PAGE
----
The power of the Farr 280 makes her like handling a Great Dane chasing a rabbit. But as part of a diverse class, is rating an issue?
Today I felt like I had been dragged around the race course on the end of a lead, such was the load in the large asymmetric kite sheet aboard ‘Red’, the Farr 280 that I was racing.
Shortly before racing, I had been talking to Nick and Annie Haig, owners of another 280, ‘So Steamy’. Annie, who trims the kite downwind, said that she only used the winch when the breeze got up.
No problem, I thought. And it wasn’t, eventually.
Having been given the job of trimming aboard Red we had a quick practice before the start.
As the kite streamed out of the foredeck hatch on the hoist and set I had not expected such a snatch on the sheet in the 10knots breeze. As if holding onto a Great Dane’s lead just as it spots a rabbit, a split second was all it took to realise the power in this masthead asymmetric as we took off. It was definitely time to grunt up and concentrate.
But there was something else on my mind: ratings.
The Farr 280s are racing in the sports boat class at Cowes Week, a group that includes an eclectic mix of modest sized pocket rockets including J88s, Cork 1720s, some VX Ones, a canting keel SK2 and a Formula One from the eighties. On the face of it, an interesting mix and yet as the race got underway it was clear that the class had split into several sub sections.
Among them, the four Farr 280s provided some superb close racing with lead changing happening every few minutes as we tacked along the mainland shoreline, hugging the coast as closely as we dare, while hoping that 0.5m was a sufficient margin on depth through the tacks.
The J88s were having a private battle too, hunting as a pack just behind us. Further astern were the others, spread out over a large distance.
Aboard Red, our day quickly turned into a match race against Richard Rankin’s ‘Pandemonium’ as we traded positions for over three hours and were rarely separated by more than three boats lengths. What one made up for in boat speed and shifts the other gained through tactics and boat handling. It was racing just as it should be, intense and absorbing for all of the crew.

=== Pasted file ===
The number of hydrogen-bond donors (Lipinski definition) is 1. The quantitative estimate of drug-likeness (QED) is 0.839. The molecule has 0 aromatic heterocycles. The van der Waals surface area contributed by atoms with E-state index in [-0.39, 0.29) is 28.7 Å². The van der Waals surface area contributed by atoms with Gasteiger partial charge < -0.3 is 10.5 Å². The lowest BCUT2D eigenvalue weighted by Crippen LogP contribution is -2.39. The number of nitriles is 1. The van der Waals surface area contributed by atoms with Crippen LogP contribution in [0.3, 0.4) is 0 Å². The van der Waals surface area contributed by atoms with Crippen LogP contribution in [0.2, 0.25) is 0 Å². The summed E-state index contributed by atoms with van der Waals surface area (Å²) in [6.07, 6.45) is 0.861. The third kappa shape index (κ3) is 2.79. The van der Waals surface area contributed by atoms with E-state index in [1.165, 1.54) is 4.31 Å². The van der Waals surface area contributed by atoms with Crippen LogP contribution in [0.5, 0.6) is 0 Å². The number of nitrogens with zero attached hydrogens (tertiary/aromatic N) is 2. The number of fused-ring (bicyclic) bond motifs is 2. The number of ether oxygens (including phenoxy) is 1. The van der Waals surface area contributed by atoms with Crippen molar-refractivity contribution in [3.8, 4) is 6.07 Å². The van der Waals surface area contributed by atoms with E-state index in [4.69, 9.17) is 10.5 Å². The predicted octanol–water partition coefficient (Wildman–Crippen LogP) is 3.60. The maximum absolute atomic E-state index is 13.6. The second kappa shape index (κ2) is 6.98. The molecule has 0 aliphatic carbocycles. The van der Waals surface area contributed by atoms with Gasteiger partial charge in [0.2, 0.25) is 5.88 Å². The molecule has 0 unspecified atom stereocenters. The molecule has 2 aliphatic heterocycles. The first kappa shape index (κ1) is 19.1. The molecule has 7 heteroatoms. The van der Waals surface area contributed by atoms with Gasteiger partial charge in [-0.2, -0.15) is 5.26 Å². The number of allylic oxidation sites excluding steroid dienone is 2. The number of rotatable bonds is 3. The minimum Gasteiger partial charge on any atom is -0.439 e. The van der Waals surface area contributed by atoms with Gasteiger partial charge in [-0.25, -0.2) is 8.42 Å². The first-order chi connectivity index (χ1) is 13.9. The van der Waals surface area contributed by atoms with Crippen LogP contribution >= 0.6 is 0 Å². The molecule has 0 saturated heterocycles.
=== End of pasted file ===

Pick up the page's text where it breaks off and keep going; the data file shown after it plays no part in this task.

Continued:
Having test sailed the first 280 in the UK earlier this year in much stronger conditions I had seen what she is capable of downwind in a breeze. But this race demonstrated what’s she’s like to handle on the race course and I was very impressed.
There have been plenty of hopes raised with this new class since the announcement of the design at last year’s Cowes Week. With four sold and afloat in the UK it has been a slower start for the class than had been hoped for, but the close racing has made up for some of that.
But one of the key topics of conversation among the owners and crews of these boats echoes that of others racing grand prix boats under IRC. Their concerns are that the rating for such boats is punitive when compared to the mainstream and that this is not only limiting the chances of being rewarded for a good performance, but is stifling the development of new racing designs.
And when I looked at the results for the end of the day I could see what they meant.
While full congratulations go to the team in ‘Spider Pig’, a modified Cork 1720 for winning overall, the margin of 10 minutes on corrected time between us, in 4th overall and her seemed a bit harsh. Clearly there is always room for improvement and few of us ever sail a perfect race, but it was difficult to see where 10 minutes could have been picked up in our three and a half hour race.
The debate on handicap in the Farr 280 class is one that appears to be growing elsewhere – Where does handicap racing go in the future and how can new designs can be brought in without ruining racing in the bulk of the established fleet?
The solution is certainly not an easy one, matching performance boats that have a schizophrenic performance profile depending on whether they are planning or not, against those that only ever sail in displacement mode is a tough nut to crack. But the issue is becoming more pressing if new boats, fleets are to be developed and new sailors are to be encouraged.
When the price tag of a boat starts to rise towards and beyond £100k, the chances of a healthy one design fleet reduces. One design is also not the answer at local sailing venues around the country where handicap racing is the only option.
There are always grizzles and gripes about handicap systems but with the economy on the up and enthusiasm for racing proving equally buoyant, maybe it is time to take a new look at the future of handicap racing.